Development of a transferable package of capacity and demand training to empower front-line staff to use change tools and techniques, informed by data, to improve their patient flows.
Bird, Dominique (2010) Development of a transferable package of capacity and demand training to empower front-line staff to use change tools and techniques, informed by data, to improve their patient flows. Masters thesis, Middlesex University.
The purpose of this project was to develop an approach to training for the National Leadership and Innovation Agency for Healthcare (NLIAH) that could be applied across the NHS in Wales to increase understanding at a local level of capacity and demand interactions. Through an action
research approach a transferable package of capacity and demand training was developed. This aimed to empower front-line staff to employ change tools and techniques informed by data when undertaking improvement projects. This constituted part of the NLIAH Skills4Change programme: an improvement course for front-line staff which combines
blended learning with practical action for improvement.
An analysis of questionnaire responses by former NLIAH capacity and demand training delegates identified the potential barriers to its application and its current wide-ranging use. These barriers were perceived as ‘access to information’; ‘no time to complete this project’ and ‘extra work on my current role’. Application of the tools was largely evidenced in outpatient and inpatient departments. The action research project built upon these findings, testing the barriers in a therapeutic setting. This highlighted the differences in applying these tools in a more complex service provision area.
From the two threads of this research: questionnaire analysis and action research project, there are key elements which can be utilised to form recommendations for future employment of the package of training by NLIAH.
The presence of an external facilitator during the action research project, alongside management support was identified as crucial to the momentum of this work. The ‘empowerment with support’ model this provided ensured sustainability of the improvements implemented.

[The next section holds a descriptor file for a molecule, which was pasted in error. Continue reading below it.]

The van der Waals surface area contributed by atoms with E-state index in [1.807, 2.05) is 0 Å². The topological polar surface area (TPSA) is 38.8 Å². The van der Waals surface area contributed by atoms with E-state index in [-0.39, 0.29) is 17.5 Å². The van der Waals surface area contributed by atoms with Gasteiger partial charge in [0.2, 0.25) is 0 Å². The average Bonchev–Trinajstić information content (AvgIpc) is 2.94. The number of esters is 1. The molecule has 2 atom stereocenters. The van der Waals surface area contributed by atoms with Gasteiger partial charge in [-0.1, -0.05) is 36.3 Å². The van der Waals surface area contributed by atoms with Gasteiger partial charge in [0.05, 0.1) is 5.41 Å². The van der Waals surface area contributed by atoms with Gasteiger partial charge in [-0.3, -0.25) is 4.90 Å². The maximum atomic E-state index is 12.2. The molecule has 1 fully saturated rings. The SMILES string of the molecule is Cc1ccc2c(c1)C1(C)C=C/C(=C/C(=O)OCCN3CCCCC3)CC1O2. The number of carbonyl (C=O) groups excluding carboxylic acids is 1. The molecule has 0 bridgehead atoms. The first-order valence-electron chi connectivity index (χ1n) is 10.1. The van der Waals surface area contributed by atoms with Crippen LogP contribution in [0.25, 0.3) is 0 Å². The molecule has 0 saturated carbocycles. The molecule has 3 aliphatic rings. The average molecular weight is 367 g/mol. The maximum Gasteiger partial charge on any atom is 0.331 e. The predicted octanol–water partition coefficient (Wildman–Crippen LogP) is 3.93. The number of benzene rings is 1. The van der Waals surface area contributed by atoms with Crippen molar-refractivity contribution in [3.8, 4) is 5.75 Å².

However, it was evident throughout the project and from the questionnaire responses, that organisational and service specific delivery of these tools is essential.
Tools, methods and strategies for implementation are where the Skills4Change training programme traditionally focuses, with a mixed service delivery. The findings from this research suggest that to ensure maximum benefit and sustainability the tools and techniques need to be made real and relevant to the training participants. They need to see improvement in action and experience the benefits of the changes they are making. Linking the training with an understanding of the organisational culture will enhance this. Staff will be empowered to continue to change their services for improvement, as they witness the
support from the organisation in which they operate.
|Item Type:||Thesis (Masters)|
|Additional Information:||A project submitted to Middlesex University in partial fulfilment of the requirements for the degree of Masters in Professional Studies.|
|Research Areas:||A. > School of Health and Education > Institute of Nursing and Midwifery
B. > Theses
|Depositing User:||Users 36 not found.|
|Date Deposited:||06 Jul 2010 11:22|
|Last Modified:||07 May 2015 06:45|
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